9. How has your grief changed over the past four years? Have you, your husband and daughter each grieved in different ways?
Time does offer some relief to the paralyzing, gripping pain. Although the loss continues forever, we have readjusted in many ways to a family of three.
I grieved by writing in a journal and by eventually writing ALWAYS MY BROTHER. I also read grief books and grief sites. Being with friends allowed me to grieve by talking and sharing.
Peter grieves by re-doubling his commitment to help others and by talking with me.
Jane, as an artistic person, grieved by making collages and art inspired by John’s memory. As an outdoors person, she takes on wilderness challenges in his memory.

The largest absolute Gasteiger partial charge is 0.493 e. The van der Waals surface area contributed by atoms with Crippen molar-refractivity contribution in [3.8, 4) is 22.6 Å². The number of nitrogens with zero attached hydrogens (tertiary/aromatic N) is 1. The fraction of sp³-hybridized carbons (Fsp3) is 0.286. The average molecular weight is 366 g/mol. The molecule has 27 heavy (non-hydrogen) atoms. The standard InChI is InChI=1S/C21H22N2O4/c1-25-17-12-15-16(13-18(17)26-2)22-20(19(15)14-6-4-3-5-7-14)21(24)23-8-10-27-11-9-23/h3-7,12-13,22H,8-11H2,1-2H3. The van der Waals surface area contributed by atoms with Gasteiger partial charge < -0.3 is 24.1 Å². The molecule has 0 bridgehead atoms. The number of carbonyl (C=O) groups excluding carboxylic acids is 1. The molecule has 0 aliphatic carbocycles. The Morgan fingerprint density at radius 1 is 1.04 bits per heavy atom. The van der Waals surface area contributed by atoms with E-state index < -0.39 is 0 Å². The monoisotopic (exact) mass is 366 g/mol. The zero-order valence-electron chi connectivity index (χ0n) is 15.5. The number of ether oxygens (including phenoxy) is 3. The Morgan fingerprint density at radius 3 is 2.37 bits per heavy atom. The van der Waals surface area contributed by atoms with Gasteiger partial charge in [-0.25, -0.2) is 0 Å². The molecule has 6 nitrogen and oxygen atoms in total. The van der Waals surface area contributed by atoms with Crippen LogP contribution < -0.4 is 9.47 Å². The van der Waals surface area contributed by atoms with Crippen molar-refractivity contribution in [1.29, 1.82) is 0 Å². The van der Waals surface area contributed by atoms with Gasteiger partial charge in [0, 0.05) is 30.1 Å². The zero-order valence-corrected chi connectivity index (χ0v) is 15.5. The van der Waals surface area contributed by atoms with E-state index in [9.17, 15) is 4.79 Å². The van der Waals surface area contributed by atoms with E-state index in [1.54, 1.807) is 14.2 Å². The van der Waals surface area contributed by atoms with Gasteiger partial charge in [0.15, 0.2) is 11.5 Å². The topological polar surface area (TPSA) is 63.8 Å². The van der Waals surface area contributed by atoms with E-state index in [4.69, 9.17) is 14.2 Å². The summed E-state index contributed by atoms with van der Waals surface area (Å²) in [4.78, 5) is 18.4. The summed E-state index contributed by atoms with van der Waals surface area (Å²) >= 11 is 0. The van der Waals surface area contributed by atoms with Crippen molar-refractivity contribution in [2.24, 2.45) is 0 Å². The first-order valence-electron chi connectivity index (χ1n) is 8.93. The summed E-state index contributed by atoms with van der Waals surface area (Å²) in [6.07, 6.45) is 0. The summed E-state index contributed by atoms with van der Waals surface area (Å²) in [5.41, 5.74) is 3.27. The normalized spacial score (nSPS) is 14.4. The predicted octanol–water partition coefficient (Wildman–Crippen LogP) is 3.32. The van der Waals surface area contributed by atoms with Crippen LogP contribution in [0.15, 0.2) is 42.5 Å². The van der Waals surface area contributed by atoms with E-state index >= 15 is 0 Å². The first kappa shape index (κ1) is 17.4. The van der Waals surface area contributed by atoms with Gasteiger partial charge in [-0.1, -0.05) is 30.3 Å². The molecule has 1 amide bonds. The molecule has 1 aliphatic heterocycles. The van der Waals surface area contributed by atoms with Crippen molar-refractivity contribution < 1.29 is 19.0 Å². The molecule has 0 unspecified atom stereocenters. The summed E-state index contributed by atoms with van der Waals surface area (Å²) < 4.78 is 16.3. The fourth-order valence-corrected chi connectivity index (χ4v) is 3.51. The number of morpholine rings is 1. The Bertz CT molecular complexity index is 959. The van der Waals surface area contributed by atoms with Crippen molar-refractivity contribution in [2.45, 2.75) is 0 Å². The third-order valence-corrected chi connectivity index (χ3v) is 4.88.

10. Since this is the anniversary of John's death, what are some ideas you can share with other fami lies as to how you handle anniversary dates as well as special days, like his birthday.
For the anniversary of John’s death, the three of us like to be together. The first year we had a gathering at our house and distributed tulip bulbs to everyone. Each spring friends tell us, “John’s tulips are blooming.”
Now we like to spend the anniversary with just the three of us. Jane is away at college, so we either fly there or she comes home. We generally go on walks together, but we don’t necessarily talk about John any more than we always do. If we’re home together, we walk to John’s memorial bench at our neighborhood park where the kids learned to swim, ride bikes, and play tennis. The plaque appropriately reads, “Power to the Peaceful.”